Don't Call It a Comeback: New York's Vinyl Resurgence
DITMAS PARK — Becca Simone spins vinyl most weeks at the Monday Night Vinyl Club at Sycamore bar in Ditmas Park, part of a growing group of New Yorkers who are buying, sharing and playing vinyl records across the city.
“I had been collecting vinyl and had turntables at home, but I had never really played outside of my apartment except for some parties for friends," said Simone, 30, who lives in Ditmas Park. "It seemed like an interesting opportunity to play music outside the home without too much pressure."
While digital downloads and CD sales still dominate overall music sales, vinyl records have been making a stealthy re-entry into the crowded music marketplace.
There were 4.6 million vinyl records sold in 2012, the highest number since Nielsen started keeping records of those purchases in the early 1990s. The second-highest number of vinyl sales was the previous year, 2011, and therefore the trend for 2013 looks promising.
Simone said she stumbled upon the Monday Night Vinyl Club a few years ago, and it became a chance to get out there and meet other vinyl lovers.
Vinyl enthusiasts and wanna-be DJs from across Brooklyn gather at the Sycamore, the bar/florist combo, on the first Monday of each month, one of the many signs that vinyl culture is reclaiming ground not only in hipster pockets of the city, but right across the borough.
There are many reasons for the renewed popularity of the flat, black discs.
“There's something I love about an old musty, dusty record shop. It's like sifting through thousands of tiny pieces of history,” Simone said. "I used to have this belief that everyone needed to own the vinyl of their favorite artist or album, so I started buying vinyl for other people. And then I figured I should abide by the rule myself.”
Each shop has its own character. Some are orderly, others look like a battle zone. But in each specialist music shop you're bound to find someone who really knows their stuff, and if that's the stuff you like, then that person can be more valuable than 100 Pandora algorithms.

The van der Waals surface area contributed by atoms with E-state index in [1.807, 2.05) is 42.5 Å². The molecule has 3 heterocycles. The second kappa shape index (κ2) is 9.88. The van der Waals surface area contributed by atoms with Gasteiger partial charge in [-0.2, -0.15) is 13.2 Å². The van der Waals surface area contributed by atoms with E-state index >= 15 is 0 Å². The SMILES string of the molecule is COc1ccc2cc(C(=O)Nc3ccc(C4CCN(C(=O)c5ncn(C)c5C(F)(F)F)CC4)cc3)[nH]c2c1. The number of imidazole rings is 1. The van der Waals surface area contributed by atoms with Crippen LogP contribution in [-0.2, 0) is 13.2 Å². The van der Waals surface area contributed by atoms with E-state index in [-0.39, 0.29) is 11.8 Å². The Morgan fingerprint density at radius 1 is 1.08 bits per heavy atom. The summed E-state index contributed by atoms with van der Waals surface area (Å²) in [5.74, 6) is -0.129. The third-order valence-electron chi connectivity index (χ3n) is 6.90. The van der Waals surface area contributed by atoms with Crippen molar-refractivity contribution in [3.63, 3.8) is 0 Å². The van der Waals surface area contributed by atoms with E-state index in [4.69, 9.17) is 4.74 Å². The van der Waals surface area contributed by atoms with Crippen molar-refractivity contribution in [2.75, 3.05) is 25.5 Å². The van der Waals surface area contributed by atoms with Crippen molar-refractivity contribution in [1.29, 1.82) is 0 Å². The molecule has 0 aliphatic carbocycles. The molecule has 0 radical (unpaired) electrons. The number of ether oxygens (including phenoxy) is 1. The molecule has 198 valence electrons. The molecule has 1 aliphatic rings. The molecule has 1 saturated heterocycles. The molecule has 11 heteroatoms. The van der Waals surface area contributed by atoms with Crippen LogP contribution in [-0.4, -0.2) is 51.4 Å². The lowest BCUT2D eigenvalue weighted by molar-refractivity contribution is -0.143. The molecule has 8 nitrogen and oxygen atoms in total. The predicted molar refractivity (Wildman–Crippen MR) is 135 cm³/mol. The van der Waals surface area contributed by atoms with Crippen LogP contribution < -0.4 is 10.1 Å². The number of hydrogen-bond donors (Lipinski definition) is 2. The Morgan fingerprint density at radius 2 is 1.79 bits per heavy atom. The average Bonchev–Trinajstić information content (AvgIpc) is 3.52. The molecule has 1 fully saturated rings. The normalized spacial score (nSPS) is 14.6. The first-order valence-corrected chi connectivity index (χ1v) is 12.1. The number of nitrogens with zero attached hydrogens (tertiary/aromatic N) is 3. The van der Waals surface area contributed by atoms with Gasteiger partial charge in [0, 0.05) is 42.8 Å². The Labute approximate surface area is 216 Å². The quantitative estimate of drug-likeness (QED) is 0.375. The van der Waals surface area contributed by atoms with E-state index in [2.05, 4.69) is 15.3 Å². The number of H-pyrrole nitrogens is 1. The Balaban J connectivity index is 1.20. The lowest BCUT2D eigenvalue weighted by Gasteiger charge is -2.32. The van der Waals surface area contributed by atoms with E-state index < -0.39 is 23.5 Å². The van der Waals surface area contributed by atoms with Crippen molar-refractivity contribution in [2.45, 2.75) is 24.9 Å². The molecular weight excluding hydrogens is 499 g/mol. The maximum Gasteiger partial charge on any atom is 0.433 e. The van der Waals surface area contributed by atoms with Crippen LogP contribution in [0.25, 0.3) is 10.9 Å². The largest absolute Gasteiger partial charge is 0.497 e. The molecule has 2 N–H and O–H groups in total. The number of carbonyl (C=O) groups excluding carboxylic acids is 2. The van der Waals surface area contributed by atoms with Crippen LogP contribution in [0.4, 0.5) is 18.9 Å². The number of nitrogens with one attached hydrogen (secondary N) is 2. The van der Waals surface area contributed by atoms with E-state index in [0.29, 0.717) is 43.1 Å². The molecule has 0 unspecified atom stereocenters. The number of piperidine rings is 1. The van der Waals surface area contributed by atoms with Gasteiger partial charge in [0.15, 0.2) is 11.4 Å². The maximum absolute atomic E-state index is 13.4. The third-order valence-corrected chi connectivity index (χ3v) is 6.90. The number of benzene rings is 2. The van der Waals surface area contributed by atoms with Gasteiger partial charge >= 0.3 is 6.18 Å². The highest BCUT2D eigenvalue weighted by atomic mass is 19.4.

"It's a true representation of what the neighborhood used to be like. They always have great music playing in the shop. I've learned so much just from being in there and digging through crates," added Simone, echoing the words of Nick Hornby, author of the literary ode to music and stores "High Fidelity" who once wrote: “Record stores can't save your life. But they can give you a better one."
Will Daly, a DJ at the Sycamore’s Monday Night Vinyl Club, recommends Good Records NYC, A-1 Records and Academy Records in the East Village.
Daly said he “fell in love with vinyl through looking for music to sample for beats.”
Some of Will’s favorite vinyl records to play when he’s DJ-ing are Dexter Wansel's "Theme From The Planets," Tyrone Thomas' "Seven Minutes Of Funk," Melvin Bliss' "Synthetic Substitution," Steely Dan's "Black Cow," and Incredible Bongo Band's "Apache".
New rock bands are also hip to vinyl. Indie stars such as The Strokes and Radiohead release vinyl albums, and many also press exclusive 7- and 10-inch records, luring impressionable fans into the vinyl collector's vortex.
Record Store Day, an annual celebration of independent record stores and vinyl — this year on April 20 — features limited edition releases from vintage and emerging artists exclusively to record stores for that day.
The 2013 ambassador for Record Store Day is former White Stripes rocker, Jack White.